Posts Tagged ‘finding cheap land’

Where can you Find Cheap Investment Property?

When looking for cheap investment property, many people spend time sifting through classified ads and real estate websites in hopes that they’ll find that special rental property that will boost their monthly income and make for a great future return. Owners of rental property must make sure the house is up to code, that appliances receive the proper maintenance, and that tenants are properly taking care of their rented portion of the property. While rental properties can be good investments, they require a great deal of time from an individual.

Years ago, investors began buying cheap investment property in the form of undeveloped land. Rugged and barren, these parcels of land are usually priced by the acre. Many of the plots are large in size, some measuring more than 100 acres. One of the major points about property like this is that it needs no upkeep. There is no maintenance for owners to perform. Unlike a rental property, the land requires nothing of its owner. Individuals who have purchased property like this know that the investment is sound and stable. It’s because of inflation that the value of the property increases. By investing money in this type of land, many have protected their capital from the effects of crippling inflation that the U.S. dollar experiences each year.

Those hoping to find solid ground where their money can accumulate value should consider purchasing cheap investment property. Some of the best buys in this type of property can be found in Wyoming, South Dakota, Texas and Oklahoma.

To view cheap investment property for sale click here.

Where can you Find Land Dirt-Cheap?

Recently, nervous investors have been jumping off the stock market rollercoaster and fleeing the deflating housing market. So the question is, where can a person invest now and be sure the value of the investment will increase, without the loss risks associated with other investments?

The answer lies in buying land dirt-cheap. Land in the “middle of nowhere” that’s barren and undeveloped. So how can the value of land purchased dirt-cheap increase?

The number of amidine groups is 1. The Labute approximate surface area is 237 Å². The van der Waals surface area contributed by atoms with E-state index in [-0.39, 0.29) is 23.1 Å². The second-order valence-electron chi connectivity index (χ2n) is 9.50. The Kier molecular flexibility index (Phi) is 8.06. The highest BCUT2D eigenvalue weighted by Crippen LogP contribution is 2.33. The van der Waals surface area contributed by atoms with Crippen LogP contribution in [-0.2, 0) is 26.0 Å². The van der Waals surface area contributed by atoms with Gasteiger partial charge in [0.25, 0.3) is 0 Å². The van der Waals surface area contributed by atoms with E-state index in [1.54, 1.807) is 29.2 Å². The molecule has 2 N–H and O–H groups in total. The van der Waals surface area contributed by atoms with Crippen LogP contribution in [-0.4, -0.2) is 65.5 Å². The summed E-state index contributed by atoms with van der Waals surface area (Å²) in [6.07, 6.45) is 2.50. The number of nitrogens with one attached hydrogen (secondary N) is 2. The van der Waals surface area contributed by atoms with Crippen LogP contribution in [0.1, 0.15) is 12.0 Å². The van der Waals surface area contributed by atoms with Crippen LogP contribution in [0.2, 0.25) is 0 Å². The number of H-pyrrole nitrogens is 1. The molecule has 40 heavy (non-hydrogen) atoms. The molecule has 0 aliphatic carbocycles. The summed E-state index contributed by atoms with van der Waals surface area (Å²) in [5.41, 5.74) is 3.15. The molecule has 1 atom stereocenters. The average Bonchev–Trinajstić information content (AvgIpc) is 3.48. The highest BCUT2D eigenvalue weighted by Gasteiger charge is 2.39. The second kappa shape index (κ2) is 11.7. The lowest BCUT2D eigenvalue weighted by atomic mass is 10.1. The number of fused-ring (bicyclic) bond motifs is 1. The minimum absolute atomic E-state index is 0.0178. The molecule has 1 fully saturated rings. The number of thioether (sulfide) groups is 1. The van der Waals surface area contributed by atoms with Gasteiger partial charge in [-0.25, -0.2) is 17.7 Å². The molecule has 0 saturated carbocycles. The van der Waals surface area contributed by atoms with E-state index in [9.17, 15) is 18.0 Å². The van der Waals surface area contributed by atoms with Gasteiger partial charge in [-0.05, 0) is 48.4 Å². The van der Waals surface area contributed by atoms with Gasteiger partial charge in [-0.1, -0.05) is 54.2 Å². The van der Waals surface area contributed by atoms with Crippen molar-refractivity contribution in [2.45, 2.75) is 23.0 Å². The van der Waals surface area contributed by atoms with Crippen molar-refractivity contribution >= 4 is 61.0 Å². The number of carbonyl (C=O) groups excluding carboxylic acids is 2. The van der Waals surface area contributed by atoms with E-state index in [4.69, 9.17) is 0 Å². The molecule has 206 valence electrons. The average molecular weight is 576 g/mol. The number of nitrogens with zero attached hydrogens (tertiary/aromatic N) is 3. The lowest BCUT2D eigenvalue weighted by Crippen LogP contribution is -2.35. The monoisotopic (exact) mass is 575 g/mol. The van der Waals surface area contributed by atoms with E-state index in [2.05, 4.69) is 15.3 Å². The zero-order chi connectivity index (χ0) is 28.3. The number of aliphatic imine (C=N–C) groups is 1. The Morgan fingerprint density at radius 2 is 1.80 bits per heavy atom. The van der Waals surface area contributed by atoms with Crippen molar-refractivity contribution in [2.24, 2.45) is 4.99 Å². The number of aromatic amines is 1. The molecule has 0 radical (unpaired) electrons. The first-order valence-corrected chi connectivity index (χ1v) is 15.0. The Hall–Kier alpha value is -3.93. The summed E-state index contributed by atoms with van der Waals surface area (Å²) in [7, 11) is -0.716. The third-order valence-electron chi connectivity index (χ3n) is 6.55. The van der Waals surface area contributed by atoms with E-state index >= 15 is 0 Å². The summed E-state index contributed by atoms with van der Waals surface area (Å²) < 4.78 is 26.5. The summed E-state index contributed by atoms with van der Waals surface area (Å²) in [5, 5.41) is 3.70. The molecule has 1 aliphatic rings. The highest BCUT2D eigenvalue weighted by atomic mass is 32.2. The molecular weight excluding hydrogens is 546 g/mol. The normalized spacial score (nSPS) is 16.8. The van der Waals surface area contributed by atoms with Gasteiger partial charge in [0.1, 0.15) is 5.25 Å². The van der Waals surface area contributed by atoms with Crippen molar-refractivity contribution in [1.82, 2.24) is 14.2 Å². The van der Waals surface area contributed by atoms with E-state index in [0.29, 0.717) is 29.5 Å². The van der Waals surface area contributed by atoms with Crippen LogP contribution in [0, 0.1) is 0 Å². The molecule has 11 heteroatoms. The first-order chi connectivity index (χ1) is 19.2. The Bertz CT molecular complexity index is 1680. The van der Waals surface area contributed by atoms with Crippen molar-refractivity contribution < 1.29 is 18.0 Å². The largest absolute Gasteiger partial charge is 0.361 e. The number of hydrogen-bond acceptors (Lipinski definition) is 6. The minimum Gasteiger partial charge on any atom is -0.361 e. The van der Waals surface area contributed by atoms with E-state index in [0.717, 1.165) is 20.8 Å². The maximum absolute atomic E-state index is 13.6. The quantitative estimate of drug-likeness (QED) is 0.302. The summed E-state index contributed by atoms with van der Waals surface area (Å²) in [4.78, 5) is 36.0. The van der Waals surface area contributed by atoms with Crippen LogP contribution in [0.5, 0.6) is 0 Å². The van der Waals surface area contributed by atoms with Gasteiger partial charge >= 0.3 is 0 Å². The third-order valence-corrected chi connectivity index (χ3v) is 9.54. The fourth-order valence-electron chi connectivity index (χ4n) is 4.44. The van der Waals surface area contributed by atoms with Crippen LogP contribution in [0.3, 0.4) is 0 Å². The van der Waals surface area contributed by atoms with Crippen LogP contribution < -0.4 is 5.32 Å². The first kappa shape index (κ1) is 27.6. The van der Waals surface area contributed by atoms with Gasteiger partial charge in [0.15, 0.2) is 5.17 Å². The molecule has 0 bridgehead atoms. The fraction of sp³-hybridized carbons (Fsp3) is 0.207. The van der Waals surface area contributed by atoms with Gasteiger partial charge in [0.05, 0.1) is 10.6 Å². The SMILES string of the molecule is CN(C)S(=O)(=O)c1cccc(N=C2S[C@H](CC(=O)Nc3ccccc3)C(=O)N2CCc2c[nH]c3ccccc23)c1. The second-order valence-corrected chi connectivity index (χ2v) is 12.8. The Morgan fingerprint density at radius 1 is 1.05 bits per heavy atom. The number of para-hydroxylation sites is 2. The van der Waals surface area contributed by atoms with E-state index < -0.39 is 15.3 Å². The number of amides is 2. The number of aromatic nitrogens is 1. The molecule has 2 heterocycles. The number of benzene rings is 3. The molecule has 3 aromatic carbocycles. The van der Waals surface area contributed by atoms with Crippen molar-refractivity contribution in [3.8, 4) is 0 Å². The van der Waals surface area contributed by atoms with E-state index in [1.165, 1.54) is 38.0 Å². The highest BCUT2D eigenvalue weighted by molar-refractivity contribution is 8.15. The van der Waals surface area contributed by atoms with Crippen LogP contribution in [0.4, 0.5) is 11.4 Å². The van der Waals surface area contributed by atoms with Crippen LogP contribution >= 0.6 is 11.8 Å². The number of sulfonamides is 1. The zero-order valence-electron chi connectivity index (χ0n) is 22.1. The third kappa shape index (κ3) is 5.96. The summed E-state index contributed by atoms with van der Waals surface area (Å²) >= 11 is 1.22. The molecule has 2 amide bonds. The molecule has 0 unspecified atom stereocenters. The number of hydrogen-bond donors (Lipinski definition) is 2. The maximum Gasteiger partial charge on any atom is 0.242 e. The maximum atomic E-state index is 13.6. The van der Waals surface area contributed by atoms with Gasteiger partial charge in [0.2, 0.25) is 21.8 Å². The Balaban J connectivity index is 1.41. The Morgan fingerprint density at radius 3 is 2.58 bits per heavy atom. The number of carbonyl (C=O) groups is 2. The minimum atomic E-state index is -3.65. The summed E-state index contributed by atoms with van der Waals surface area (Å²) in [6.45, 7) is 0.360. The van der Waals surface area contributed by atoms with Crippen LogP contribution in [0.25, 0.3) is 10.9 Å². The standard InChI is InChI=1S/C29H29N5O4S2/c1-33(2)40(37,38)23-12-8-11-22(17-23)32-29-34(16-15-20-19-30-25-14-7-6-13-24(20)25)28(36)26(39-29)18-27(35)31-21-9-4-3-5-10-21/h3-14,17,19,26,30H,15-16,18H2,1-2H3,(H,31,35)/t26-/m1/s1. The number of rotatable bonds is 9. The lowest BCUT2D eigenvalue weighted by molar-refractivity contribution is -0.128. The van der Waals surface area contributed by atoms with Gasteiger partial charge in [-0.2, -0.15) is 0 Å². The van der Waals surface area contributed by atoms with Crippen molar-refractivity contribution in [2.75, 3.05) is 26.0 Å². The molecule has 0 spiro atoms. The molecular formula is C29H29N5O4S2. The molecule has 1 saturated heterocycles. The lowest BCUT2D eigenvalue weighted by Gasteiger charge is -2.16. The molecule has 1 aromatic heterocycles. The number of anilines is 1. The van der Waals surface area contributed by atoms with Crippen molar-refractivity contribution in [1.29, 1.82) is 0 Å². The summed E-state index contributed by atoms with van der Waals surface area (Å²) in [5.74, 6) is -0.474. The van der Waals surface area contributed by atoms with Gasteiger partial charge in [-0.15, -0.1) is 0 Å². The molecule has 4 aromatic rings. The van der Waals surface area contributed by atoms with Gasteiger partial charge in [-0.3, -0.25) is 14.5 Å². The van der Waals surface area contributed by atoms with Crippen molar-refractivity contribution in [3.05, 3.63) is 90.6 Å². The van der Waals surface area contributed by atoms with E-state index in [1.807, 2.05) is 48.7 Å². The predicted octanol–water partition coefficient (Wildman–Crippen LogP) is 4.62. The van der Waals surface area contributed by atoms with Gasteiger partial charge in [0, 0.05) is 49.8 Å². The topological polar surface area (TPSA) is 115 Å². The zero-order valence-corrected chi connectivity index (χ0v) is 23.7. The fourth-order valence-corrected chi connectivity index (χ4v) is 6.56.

Consider this example: In 1963, Robert P. McCullough, a Los Angeles real estate promoter, purchased 3,500 acres in an isolated area of the Arizona desert and began building Lake Havasu City. Initially, building lots were offered for sale at prices as low as $4,995 each. The city was programmed to attract 75,000 people by 1980. People ridiculed Mr. McCullough and called him a daydreamer.  When there was no stampede of people wanting to settle there, Mr. McCullough decided he needed a promotional gimmick. He purchased the London Bridge, and at a cost of $8 million, he had it shipped from England to Lake Havasu City.

Today, Mr. McCullough has been dead for many years, but Lake Havasu City, and the surrounding Mohave County, are booming and no longer in need of promotional gimmicks. The population of the county is 198,000, there is a community college, and lots can sell for as much as $200,000 and homes as much as $750,000 – all located on what once was land dirt-cheap.

Here’s a different example: Most of the far-western counties of Hudspeth, Culberson, Loving, Reeves, Jeff Davis and Presidio, in the State of Texas, are considered to be barren and worthless. This region is sparsely populated, and the infrastructure of utilities, power, water and roads is very limited. In 1990, you could purchase land dirt-cheap there for as little as $15 per acre. Today, the region is still sparsely populated and the infrastructure is still very limited. But now, this “barren and worthless” land sells for as much as $500 per acre.

What makes the price of land dirt-cheap rise? The answer is “time.” Over time, prices inevitably rise. If an investor can purchase land dirt-cheap and hold it long enough, the price could increase substantially. Land dirt-cheap is inexpensive to acquire and exciting to own, because no one can predict with certainty how that land may be used in the future or how much the value may increase.

In the last 100 years, many investments have disappeared, and their investors have been wiped-out. But every acre of land dirt-cheap that was purchased 100 years ago still exists and is valued at a higher price.
To view land dirt-cheapCLICK HERE.